It has small complaint—
Somewhere around six-thirty last night the sun disappeared in a golden peach swirl of storm clouds over the Bay of Guinea and into Nigeria, apparently so to my internet connection from the Hotel Marimare.
In less than a month here I have come to accept that, complaining does no service, because no one here really has come to depend on it. It’s purely and simply a luxury from another world. Like so much from The North, Europe, and America, it’s a promise that comes and goes, no one depends on it for anything other than a few moments of entertainment.
So I retired to a small table by the sea that was enjoying a solid wind connection andediting off-line and writing up my endless scribbled notes of the last week.
This morning I woke, wandered to the restaurant thinking it would be back, it wasn’t. I discovered, it had no way of coming back, the modem was literally gone. Had it gone to Nigeria?
With the arrival of morning tea, I asked, where’s the internet? “No, no, it has small complaint” she said indifferently, her voice trailing off as she walked away to attend to more important matters — my plate of beans and spongy donut hole looking things. Usually that means they need to reset the router. I got up to look—there was no internet. “see” she said as she lazy-strolled past me. The small shelf where once a modem and router sat, was dark, no small flickering blue light pulsing to the heart beat of an outside world. I was definitely now alone in Cameroon.
Alone in Cameroon for a day is maybe not such a bad thing. I’ve been here that magical three weeks. If only I had noticed it yesterday I could have foretold this coming; without much thought I did laundry yesterday. Years ago I determined to start to know a place I needed to be there long enough to do my first washing of clothes, for me that’s three weeks. It was the minimum time I needed to get over and past the world from which I had just come, and into the world I needed to be a part of, at least enough a part of to begin a perspective shift. In this case understand what it means to be Cameroonian and have your world in shape-shift all about you and not see it.
I have been told there is a 20-year plan, perhaps more a dream, to see Cameroon a global economy akin to what Brazil is becoming. Most Cameroonians don’t know about it, nor would they know exactly what it would mean. How could they? Let’s face it no equatorial African nation has yet pulled off that magic trick. What is clear is even the attempt at that dream will have irreversible landscape-changing impacts. Those have already begun with the leveling of huge swaths of forests east, central and west; and inevitably that mean life-changing impacts.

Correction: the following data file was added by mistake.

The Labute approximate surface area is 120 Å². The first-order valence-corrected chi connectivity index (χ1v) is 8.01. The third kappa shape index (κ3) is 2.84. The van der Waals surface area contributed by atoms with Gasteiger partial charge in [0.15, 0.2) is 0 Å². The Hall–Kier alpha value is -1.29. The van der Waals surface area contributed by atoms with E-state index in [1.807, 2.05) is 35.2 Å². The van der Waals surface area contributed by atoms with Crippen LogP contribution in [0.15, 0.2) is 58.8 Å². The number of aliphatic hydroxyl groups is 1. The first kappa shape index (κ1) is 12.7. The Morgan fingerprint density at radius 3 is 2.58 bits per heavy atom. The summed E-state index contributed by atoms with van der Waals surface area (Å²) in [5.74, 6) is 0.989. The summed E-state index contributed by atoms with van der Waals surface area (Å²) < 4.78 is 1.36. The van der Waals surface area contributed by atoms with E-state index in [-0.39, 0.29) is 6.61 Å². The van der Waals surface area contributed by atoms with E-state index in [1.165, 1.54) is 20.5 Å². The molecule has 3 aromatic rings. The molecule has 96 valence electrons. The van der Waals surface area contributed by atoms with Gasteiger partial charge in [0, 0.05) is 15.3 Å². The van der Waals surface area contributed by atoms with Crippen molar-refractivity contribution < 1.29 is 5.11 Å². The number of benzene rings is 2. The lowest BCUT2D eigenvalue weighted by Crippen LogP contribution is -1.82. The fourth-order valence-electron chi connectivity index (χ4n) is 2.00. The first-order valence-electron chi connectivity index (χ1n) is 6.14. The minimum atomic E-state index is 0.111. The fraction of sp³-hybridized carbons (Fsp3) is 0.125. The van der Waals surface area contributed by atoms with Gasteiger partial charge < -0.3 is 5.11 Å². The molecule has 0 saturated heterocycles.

I try to imagine Cameroon becoming America-like: its wildplaces reduced to less than 5% of its landscape; remaining major land mammals sequestered to a handful of national parks; oil platforms dotting the south coast; major river damned twice for power and irrigation; a third and fourth crowded, infrastructure-taxed Douala on the horizon; illegal immigration pressures from its neighbor; increasing Chinese debt. The dream of the north.
I tried to imagine where that modem and router have gone—the actual shop. I’ve seen such places in nearly every small town and crowded side street I’ve passed. The place is probably ridiculously tiny, an over-sized closet by western standards. Squeezed between two other shops of equally diminutive size; one selling all manner of small goods like soap, sweat biscuits, tin fish, plastic cups and bowls, bottles of palm oil and shampoo, and small one-dose packets of medications that no one can afford bottles of. The other shop hawks motorcycle parts where tires hang colorfully foil wrapped from their birthplace in China, and every small item from mirrors to pedals to signal light covers is jammed in the unlit recesses.
It’s between these two worlds a young man in his late 20’s sits in a vortex of broken digital devices—wires and circuit boards, the skeletal remains of monitors, hard drives, modems and the like. It’s likely he learned by doing, the way most things in a new world are done. Unbelievably it’s from here that a little blue pulse from the world to the north will return. Something feels post-apocalyptic about it.
A flickering blue light reaching out to a broken world for answers.
2015-2016 Global research and reporting on great apes made possible in part through the generous financial support of the Philadelphia Zoo